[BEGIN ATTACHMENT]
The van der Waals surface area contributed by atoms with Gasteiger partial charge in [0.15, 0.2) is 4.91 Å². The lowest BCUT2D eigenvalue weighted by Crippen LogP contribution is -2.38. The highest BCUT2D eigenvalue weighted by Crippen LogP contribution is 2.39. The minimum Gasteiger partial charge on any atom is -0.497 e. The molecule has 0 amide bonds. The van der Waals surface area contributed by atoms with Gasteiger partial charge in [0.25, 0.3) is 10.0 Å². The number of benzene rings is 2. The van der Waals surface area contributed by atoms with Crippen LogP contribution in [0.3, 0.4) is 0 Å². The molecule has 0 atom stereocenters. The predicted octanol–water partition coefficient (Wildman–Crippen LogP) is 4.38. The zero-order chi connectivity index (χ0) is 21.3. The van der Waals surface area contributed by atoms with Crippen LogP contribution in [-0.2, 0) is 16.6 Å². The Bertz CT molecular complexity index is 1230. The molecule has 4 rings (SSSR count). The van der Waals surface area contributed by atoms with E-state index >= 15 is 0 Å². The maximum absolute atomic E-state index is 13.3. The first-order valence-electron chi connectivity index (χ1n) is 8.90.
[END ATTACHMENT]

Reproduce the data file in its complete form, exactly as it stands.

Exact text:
The van der Waals surface area contributed by atoms with Gasteiger partial charge in [0.15, 0.2) is 4.91 Å². The lowest BCUT2D eigenvalue weighted by Crippen LogP contribution is -2.38. The highest BCUT2D eigenvalue weighted by Crippen LogP contribution is 2.39. The minimum Gasteiger partial charge on any atom is -0.497 e. The molecule has 0 amide bonds. The van der Waals surface area contributed by atoms with Gasteiger partial charge in [0.25, 0.3) is 10.0 Å². The number of benzene rings is 2. The van der Waals surface area contributed by atoms with Crippen LogP contribution in [0.3, 0.4) is 0 Å². The molecule has 0 atom stereocenters. The predicted octanol–water partition coefficient (Wildman–Crippen LogP) is 4.38. The zero-order chi connectivity index (χ0) is 21.3. The van der Waals surface area contributed by atoms with Crippen LogP contribution in [-0.2, 0) is 16.6 Å². The Bertz CT molecular complexity index is 1230. The molecule has 4 rings (SSSR count). The van der Waals surface area contributed by atoms with E-state index >= 15 is 0 Å². The maximum absolute atomic E-state index is 13.3. The first-order valence-electron chi connectivity index (χ1n) is 8.90.